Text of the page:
During peritoneal dialysis different molecules dialyze at different rates based on molecular weight. Creatinine, urea nitrogen and vitamin B12 have different molecular weights and different clearances based on the schedule of peritoneal dialysis employed.


Molecular weights:

(1) urea nitrogen: 60 Daltons

(2) creatinine: 113 Daltons

(3) vitamin B12: 1,352 Daltons


Different protocols for chronic peritoneal dialysis:

(1) continuous ambulatory peritoneal dialysis (CAPD)

(2) continuous cycler-assisted peritoneal dialysis (CCPD)

(3) nocturnal intermittent peritoneal dialysis (NIPD)


Factors affecting dialysis:

(1) volume of fluid in each exchange

(2) duration of dwell time for each exchange: the longer the dwell the time, the closer that the concentration of the compound in the dialysis fluid concentration gets to that seen in the plasma

(3) number of exchanges in a schedule


Different schedules may be employed

(1) daytime only

(2) nocturnal only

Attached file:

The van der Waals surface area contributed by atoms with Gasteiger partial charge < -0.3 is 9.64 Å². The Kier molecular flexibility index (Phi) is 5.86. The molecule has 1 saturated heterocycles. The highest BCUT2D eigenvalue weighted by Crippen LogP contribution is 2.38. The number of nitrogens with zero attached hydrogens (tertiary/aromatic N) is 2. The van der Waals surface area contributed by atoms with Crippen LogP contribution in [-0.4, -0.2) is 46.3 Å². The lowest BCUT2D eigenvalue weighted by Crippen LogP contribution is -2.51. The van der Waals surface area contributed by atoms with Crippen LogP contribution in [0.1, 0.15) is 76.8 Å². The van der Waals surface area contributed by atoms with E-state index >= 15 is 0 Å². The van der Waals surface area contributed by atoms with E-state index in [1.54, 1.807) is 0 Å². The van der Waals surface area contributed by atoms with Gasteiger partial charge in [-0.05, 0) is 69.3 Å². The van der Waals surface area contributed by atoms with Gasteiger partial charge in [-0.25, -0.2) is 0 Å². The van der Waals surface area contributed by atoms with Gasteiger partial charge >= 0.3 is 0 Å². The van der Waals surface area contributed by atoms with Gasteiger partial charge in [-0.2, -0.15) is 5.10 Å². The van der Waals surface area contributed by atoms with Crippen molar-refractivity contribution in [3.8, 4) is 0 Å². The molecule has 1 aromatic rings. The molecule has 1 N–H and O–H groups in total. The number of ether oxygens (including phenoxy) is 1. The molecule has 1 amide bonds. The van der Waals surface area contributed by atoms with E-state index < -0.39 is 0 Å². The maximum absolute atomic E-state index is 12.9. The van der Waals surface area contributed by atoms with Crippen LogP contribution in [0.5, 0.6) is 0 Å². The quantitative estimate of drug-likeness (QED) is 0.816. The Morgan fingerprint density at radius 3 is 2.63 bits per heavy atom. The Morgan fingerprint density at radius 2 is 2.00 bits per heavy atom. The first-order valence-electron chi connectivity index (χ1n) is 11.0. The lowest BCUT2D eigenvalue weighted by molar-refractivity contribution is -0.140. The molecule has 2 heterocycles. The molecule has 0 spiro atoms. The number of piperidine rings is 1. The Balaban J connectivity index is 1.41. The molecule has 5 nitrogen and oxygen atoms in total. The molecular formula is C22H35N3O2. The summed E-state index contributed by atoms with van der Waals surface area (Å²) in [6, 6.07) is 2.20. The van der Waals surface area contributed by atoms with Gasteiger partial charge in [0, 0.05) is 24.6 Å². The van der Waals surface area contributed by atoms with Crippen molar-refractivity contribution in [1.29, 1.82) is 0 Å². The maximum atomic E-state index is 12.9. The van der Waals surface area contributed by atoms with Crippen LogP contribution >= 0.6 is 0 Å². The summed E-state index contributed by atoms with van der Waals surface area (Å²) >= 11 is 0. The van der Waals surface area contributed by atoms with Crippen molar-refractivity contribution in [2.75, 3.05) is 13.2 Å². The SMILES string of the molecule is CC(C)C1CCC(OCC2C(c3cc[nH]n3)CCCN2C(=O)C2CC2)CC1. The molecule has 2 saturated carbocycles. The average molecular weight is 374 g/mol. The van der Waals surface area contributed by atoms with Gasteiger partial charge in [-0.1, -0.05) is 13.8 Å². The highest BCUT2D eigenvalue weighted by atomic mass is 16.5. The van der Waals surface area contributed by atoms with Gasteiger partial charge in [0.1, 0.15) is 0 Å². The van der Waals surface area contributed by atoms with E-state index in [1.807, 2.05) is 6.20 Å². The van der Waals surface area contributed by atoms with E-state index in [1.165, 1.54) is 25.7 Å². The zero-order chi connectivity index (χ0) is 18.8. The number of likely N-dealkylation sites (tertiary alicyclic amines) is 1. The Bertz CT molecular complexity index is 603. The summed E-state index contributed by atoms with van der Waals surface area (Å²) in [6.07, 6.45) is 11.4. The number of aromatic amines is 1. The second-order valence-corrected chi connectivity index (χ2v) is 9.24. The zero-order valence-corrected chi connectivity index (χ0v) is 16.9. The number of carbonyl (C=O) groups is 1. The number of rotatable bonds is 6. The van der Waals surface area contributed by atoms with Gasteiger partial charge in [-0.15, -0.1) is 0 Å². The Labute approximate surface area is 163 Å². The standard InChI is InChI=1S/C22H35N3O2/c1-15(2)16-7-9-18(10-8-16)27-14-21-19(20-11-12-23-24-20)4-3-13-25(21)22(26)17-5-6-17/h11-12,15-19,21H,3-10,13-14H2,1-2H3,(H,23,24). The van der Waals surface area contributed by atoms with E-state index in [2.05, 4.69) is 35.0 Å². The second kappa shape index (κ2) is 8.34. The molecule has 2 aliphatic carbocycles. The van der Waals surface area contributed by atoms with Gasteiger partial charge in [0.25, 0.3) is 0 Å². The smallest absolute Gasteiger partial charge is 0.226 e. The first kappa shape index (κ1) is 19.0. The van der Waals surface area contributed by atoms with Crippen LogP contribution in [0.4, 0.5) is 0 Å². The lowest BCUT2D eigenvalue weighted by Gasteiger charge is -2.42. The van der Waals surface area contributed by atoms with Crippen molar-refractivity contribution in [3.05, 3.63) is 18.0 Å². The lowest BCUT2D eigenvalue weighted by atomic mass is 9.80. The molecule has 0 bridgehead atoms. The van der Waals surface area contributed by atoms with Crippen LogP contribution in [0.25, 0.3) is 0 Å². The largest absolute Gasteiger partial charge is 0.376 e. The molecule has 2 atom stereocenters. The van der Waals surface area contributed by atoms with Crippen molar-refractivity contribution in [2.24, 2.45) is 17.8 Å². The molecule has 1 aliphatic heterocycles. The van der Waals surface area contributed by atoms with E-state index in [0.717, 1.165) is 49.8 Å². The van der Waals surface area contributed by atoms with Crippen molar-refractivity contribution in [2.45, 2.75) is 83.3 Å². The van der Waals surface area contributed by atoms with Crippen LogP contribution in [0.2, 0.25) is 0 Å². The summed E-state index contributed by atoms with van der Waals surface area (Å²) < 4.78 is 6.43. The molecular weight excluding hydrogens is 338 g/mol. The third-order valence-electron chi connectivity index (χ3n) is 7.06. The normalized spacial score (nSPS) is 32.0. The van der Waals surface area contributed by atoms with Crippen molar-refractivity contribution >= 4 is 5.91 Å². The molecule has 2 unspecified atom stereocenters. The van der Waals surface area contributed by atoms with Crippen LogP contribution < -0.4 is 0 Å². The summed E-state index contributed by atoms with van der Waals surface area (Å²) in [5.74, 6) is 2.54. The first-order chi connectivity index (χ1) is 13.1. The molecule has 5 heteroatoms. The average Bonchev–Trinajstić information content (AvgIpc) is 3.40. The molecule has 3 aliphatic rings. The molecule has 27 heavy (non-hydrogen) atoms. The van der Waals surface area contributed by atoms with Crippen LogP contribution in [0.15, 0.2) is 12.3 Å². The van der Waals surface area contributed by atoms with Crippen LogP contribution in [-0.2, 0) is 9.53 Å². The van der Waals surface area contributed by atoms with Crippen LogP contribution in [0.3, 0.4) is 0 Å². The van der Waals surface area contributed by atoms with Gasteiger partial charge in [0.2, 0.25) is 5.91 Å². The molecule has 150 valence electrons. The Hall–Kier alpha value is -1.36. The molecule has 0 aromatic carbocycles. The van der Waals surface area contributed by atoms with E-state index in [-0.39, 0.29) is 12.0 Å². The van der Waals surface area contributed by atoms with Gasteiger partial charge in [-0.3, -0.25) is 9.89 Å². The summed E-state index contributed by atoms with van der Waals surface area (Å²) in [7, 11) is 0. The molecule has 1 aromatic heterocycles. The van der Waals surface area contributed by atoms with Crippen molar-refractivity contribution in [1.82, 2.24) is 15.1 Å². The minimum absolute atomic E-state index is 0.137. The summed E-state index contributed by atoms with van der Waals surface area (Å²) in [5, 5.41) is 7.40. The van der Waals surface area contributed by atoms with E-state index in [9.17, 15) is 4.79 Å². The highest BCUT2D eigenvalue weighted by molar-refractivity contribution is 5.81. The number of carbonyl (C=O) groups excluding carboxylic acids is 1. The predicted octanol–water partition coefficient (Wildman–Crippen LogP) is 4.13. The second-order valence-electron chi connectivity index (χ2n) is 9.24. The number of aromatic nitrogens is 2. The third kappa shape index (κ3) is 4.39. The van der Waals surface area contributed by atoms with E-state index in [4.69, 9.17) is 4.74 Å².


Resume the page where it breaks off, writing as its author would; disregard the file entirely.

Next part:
(3) daytime and nocturnal


Plasma levels of compound:

(1) for CAPD, the plasma urea or creatinine level should not change, so that the plasma level can be drawn anytime during the collection period

(2) for CCPD or NIPD, an "average" plasma urea or creatinine level should be used, based on a sample drawn midway through the dialysis period


clearance of compound in liters by schedule =

= (liters of fluid in drainage) * (drainage-to-plasma ratio for compound)



• liters of fluid in drainage = (collected volume of instilled fluid in liters) + (liters of ultrafiltrate)

• drainage-to-compound ratio for compound = (compound concentration in drainage) / (compound concentration in plasma)


clearance of compound in liters per day =

= (clearance in liters by schedule 1) + (clearance in liters by schedule 2) + .... + (clearance in liters by schedule n)


clearance of compound in liters per week =

= 7 * (clearance of compound in liters per day)


To read more or access our algorithms and calculators, please log in or register.